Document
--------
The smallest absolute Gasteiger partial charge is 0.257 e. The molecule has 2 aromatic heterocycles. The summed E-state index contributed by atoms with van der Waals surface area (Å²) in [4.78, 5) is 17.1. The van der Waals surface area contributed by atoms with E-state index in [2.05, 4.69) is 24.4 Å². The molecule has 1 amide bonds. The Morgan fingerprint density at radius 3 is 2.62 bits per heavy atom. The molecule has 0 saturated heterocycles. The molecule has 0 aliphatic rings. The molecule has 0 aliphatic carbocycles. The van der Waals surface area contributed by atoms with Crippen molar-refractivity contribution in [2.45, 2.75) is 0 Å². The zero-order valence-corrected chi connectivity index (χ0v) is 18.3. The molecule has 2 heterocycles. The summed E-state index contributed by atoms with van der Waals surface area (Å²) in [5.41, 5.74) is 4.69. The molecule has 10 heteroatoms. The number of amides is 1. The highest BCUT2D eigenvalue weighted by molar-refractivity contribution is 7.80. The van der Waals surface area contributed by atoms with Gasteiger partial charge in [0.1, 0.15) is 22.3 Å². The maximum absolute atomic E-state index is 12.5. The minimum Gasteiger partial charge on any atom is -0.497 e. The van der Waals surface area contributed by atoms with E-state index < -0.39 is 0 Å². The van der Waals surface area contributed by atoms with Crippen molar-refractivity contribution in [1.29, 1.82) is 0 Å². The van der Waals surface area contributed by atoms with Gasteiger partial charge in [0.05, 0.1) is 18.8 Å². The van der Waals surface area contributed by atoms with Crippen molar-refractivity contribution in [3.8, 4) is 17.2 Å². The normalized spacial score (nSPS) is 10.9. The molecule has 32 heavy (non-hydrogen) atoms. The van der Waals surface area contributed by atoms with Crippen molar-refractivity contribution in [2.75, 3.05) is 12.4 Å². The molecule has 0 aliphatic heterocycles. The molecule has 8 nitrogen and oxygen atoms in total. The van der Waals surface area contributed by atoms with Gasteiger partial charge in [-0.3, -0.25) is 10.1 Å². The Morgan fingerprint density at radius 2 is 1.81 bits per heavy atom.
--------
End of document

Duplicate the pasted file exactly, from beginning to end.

The smallest absolute Gasteiger partial charge is 0.257 e. The molecule has 2 aromatic heterocycles. The summed E-state index contributed by atoms with van der Waals surface area (Å²) in [4.78, 5) is 17.1. The van der Waals surface area contributed by atoms with E-state index in [2.05, 4.69) is 24.4 Å². The molecule has 1 amide bonds. The Morgan fingerprint density at radius 3 is 2.62 bits per heavy atom. The molecule has 0 saturated heterocycles. The molecule has 0 aliphatic rings. The molecule has 0 aliphatic carbocycles. The van der Waals surface area contributed by atoms with Crippen molar-refractivity contribution in [2.45, 2.75) is 0 Å². The zero-order valence-corrected chi connectivity index (χ0v) is 18.3. The molecule has 2 heterocycles. The summed E-state index contributed by atoms with van der Waals surface area (Å²) in [5.41, 5.74) is 4.69. The molecule has 10 heteroatoms. The number of amides is 1. The highest BCUT2D eigenvalue weighted by molar-refractivity contribution is 7.80. The van der Waals surface area contributed by atoms with Gasteiger partial charge in [0.1, 0.15) is 22.3 Å². The maximum absolute atomic E-state index is 12.5. The minimum Gasteiger partial charge on any atom is -0.497 e. The van der Waals surface area contributed by atoms with E-state index < -0.39 is 0 Å². The van der Waals surface area contributed by atoms with Crippen molar-refractivity contribution in [1.29, 1.82) is 0 Å². The van der Waals surface area contributed by atoms with Gasteiger partial charge in [0.05, 0.1) is 18.8 Å². The van der Waals surface area contributed by atoms with Crippen molar-refractivity contribution in [3.8, 4) is 17.2 Å². The normalized spacial score (nSPS) is 10.9. The molecule has 32 heavy (non-hydrogen) atoms. The van der Waals surface area contributed by atoms with Crippen molar-refractivity contribution in [2.75, 3.05) is 12.4 Å². The molecule has 0 aliphatic heterocycles. The molecule has 8 nitrogen and oxygen atoms in total. The van der Waals surface area contributed by atoms with Gasteiger partial charge in [-0.3, -0.25) is 10.1 Å². The Morgan fingerprint density at radius 2 is 1.81 bits per heavy atom.